Graduates have dog days ahead

Canine Assistants graduates 12 pairs

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MILTON, Ga.— Diplomas of a different kind were given out June 13, when Canine Assistants hosted its June 2013 graduation for 12 dogs and 13 recipients who spent two weeks training with one another.

Canine Assistants is a service dog school started in 1991 by Jennifer Arnold. The program places dogs with people who have either mobility difficulty or medical needs like epilepsy and diabetes.

“It’s very high pressure, and you can’t prepare people before they come to recipient camp for what it is going to be like,” Arnold said. “It’s a privilege to send them home with the dogs and to know they will always be a part of our family. We are going to miss them— people and dogs.”

All the dogs are retriever breeds raised on the Canine Assistants' Francis Road farm, and they have volunteers who help them learn to socialize and acclimate to a home environment before they are given to recipients.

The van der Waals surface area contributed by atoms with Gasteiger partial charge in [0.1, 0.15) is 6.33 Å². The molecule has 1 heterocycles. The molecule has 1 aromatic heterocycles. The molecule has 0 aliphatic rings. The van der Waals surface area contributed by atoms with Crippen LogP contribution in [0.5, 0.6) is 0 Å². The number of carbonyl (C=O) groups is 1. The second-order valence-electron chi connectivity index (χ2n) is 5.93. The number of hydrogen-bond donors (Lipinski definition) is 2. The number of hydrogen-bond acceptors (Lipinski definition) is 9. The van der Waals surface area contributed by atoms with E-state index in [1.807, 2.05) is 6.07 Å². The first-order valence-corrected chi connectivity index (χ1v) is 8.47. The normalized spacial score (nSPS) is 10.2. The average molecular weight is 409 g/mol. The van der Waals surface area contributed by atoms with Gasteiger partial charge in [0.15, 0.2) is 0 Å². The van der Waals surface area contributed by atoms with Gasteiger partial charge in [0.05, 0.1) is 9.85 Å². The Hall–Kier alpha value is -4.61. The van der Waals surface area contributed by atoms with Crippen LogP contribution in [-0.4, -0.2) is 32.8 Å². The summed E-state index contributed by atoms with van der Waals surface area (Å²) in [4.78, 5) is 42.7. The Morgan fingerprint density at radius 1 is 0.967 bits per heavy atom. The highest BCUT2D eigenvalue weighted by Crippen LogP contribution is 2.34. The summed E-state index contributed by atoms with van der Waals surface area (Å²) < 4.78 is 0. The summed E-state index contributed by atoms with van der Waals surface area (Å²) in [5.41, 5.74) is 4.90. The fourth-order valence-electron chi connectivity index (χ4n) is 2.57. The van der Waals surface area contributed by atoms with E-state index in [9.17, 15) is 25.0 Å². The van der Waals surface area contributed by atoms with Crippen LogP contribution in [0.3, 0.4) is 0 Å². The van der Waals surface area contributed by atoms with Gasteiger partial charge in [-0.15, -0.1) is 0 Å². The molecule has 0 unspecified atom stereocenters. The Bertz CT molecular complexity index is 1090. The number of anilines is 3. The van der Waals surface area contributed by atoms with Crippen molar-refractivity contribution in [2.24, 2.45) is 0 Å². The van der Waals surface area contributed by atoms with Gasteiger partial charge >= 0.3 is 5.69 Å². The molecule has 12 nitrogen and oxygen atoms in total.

The dogs are taught tasks like turning light switches on and off, opening and closing doors and how to respond during emergencies. Most of the dogs graduate in 16 to 18 months, Arnold said.

“We are emphatic to being kind to the dogs so our method of teaching is called choice teaching,” Arnold said. “There is no fear and no force. The dogs are encouraged to think things through, which is quite brilliant. It’s remarkable how fast the dogs can learn new behaviors.”

Emily Bounds graduated with her dog Espy after being on the waiting list for about six years. Her mother, Jeanie Bounds said the experience was wonderful because Canine Assistants is so loving and caring.

“The kids are so extraordinary,” Arnold said. “You just fall in love with them, and we keep up with them forever. This is not a sad place ever. It is so hopeful.”

Canine Assistants graduates about five to six groups every year.

Ericka Sutton and Paisley, graduates of May 2011, were at the ceremony to support Canine Assistants and all of the June graduates.

“It is a life changing experience. You gain more than a service dog,” Sutton said. “You gain a best friend. I call her someone even though she’s a pet, because she is someone to me. I am never alone. She is always with me. She’s my protector and I’m her protector just as much.”